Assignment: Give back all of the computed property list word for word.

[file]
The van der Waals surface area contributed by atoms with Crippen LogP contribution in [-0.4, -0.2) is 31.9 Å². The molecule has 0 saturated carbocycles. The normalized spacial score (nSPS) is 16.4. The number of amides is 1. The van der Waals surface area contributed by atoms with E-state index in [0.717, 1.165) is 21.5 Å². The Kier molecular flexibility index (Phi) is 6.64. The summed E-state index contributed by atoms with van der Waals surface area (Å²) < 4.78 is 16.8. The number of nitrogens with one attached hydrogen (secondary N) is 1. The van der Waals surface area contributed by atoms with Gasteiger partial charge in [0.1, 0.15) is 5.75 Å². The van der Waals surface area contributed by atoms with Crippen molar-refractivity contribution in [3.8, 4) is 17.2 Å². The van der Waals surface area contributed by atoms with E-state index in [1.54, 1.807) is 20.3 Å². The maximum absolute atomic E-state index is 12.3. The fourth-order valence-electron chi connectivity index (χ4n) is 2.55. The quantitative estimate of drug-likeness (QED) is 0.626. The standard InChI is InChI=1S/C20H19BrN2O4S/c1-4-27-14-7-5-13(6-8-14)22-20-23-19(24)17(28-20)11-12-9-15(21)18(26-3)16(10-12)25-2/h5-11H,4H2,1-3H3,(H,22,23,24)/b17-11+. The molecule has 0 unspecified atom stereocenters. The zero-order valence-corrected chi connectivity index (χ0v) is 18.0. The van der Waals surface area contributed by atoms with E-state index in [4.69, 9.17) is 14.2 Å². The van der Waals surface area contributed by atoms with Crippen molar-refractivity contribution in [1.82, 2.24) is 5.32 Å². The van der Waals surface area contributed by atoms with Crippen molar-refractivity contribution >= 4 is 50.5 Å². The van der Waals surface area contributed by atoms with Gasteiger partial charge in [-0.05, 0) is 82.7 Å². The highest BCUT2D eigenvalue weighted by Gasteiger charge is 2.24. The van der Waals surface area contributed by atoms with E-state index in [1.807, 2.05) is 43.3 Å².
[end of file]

The van der Waals surface area contributed by atoms with Crippen LogP contribution in [-0.4, -0.2) is 31.9 Å². The molecule has 0 saturated carbocycles. The normalized spacial score (nSPS) is 16.4. The number of amides is 1. The van der Waals surface area contributed by atoms with E-state index in [0.717, 1.165) is 21.5 Å². The Kier molecular flexibility index (Phi) is 6.64. The summed E-state index contributed by atoms with van der Waals surface area (Å²) < 4.78 is 16.8. The number of nitrogens with one attached hydrogen (secondary N) is 1. The van der Waals surface area contributed by atoms with Gasteiger partial charge in [0.1, 0.15) is 5.75 Å². The van der Waals surface area contributed by atoms with Crippen molar-refractivity contribution in [3.8, 4) is 17.2 Å². The van der Waals surface area contributed by atoms with E-state index in [1.54, 1.807) is 20.3 Å². The maximum absolute atomic E-state index is 12.3. The fourth-order valence-electron chi connectivity index (χ4n) is 2.55. The quantitative estimate of drug-likeness (QED) is 0.626. The standard InChI is InChI=1S/C20H19BrN2O4S/c1-4-27-14-7-5-13(6-8-14)22-20-23-19(24)17(28-20)11-12-9-15(21)18(26-3)16(10-12)25-2/h5-11H,4H2,1-3H3,(H,22,23,24)/b17-11+. The molecule has 0 unspecified atom stereocenters. The zero-order valence-corrected chi connectivity index (χ0v) is 18.0. The van der Waals surface area contributed by atoms with E-state index in [4.69, 9.17) is 14.2 Å². The van der Waals surface area contributed by atoms with Crippen molar-refractivity contribution in [1.82, 2.24) is 5.32 Å². The van der Waals surface area contributed by atoms with Crippen molar-refractivity contribution >= 4 is 50.5 Å². The van der Waals surface area contributed by atoms with Gasteiger partial charge in [-0.05, 0) is 82.7 Å². The highest BCUT2D eigenvalue weighted by Gasteiger charge is 2.24. The van der Waals surface area contributed by atoms with E-state index in [1.807, 2.05) is 43.3 Å².